Snowy Weather to Hit Pumpkin Patches, Orchards at Right Time

October 26, 2017 03:20 PM

Pumpkin holdouts concerned you might have to ice-sculpt a jack-o-lantern rather than carve one, fear not: area pumpkin patches and apple orchards are prepared for the weekend's potential winter onslaught.

"If (people) still haven't gotten their pumpkins, they still have to get a pumpkin," said Mary Joyer, proprietor of Waldoch Farm in Lino Lakes.

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Waldoch has already moved much of its Halloween produce this season, Joyer said, but she and her crew were busy Thursday transferring as many remaining pumpkins from the 35-acre planting to an indoor greenhouse. She encouraged weekend visitors to buy from within rather than picking from the fields, where remaining pumpkins might be frozen. 

And that's typical of this time of year, area patches and orchards are saying.

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"If this was Oct. 7 or 8, we'd all be feeling a little differently," said Judy Erickson, who owns Pleasant Valley Orchard in Shafer with her husband, Jim Birkholz. "This time of year we expect a little variability in the weather, and we plan to do what we do anyway."

Pleasant Valley plans to operate status quo this weekend, Erickson said, with the caveat that a hayride might not go out as planned if rain falls or snow becomes heavy. That's when the wood stove at the apple shed would provide some respite. 

John Jacobson, who along with a brother and four sisters owns Pine Tree Orchards in White Bear Lake, likens this point in the fall produce season to the downslope of a bell curve.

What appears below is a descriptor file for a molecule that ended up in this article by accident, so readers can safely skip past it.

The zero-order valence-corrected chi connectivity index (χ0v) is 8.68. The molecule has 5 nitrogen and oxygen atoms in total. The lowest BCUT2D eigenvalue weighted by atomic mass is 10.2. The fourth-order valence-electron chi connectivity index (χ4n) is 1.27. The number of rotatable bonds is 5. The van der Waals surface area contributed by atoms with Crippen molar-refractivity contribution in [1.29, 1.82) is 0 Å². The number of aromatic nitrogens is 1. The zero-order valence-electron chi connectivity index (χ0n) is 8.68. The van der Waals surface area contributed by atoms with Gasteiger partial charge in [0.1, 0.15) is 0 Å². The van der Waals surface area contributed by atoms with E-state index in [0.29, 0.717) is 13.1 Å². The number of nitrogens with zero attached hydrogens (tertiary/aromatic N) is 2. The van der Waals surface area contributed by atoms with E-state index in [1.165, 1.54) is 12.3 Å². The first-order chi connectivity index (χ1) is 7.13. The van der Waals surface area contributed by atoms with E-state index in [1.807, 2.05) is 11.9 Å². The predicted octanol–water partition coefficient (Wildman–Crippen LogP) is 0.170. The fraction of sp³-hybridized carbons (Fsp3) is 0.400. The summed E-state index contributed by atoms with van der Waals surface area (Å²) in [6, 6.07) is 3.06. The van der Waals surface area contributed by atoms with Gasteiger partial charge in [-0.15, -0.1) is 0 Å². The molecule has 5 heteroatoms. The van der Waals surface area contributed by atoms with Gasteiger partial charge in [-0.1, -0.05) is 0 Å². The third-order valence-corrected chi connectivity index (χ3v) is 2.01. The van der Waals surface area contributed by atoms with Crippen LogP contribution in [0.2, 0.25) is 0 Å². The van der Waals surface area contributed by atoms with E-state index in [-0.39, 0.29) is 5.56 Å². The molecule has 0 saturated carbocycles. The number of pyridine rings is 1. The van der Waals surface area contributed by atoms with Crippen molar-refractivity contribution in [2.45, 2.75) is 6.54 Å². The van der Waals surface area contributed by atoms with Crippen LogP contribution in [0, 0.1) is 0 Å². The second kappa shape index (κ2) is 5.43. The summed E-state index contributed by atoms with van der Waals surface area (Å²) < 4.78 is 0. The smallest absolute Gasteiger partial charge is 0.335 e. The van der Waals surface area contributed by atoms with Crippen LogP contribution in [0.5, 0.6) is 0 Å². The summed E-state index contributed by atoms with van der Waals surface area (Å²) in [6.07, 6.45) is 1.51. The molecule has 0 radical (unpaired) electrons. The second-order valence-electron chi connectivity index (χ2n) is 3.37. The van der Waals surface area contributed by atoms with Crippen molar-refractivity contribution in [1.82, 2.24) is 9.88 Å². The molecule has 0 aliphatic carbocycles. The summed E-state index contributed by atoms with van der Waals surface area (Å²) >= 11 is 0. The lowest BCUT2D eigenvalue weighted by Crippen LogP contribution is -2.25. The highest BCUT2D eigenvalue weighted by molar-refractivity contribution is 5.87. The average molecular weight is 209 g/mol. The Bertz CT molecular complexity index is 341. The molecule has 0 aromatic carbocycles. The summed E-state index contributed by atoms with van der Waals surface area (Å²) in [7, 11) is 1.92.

"If (bad weather) would have been three weeks ago, we probably would have had a different plan in place to take care of this," Jacobson said.  "It's pretty much business as usual, so we are continuing on with our normal practices. There's nothing earth-shattering that we're going to lose" business-wise.

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Jacobson, whose family has run the orchard since 1958, said that while pumpkins remain in the field, there season is winding down. The crew at Pine Tree is purging its hoses and trickle system, and winterizing. 

If outdoor activities for the weekend get canceled, Jacobson said, there's the sales room and quilt show inside. This time of year "we start shrinking the facility down to accommodate weather," Jacobson said. 

Credits

Michael Oakes

Copyright 2017 - KSTP-TV, LLC A Hubbard Broadcasting Company

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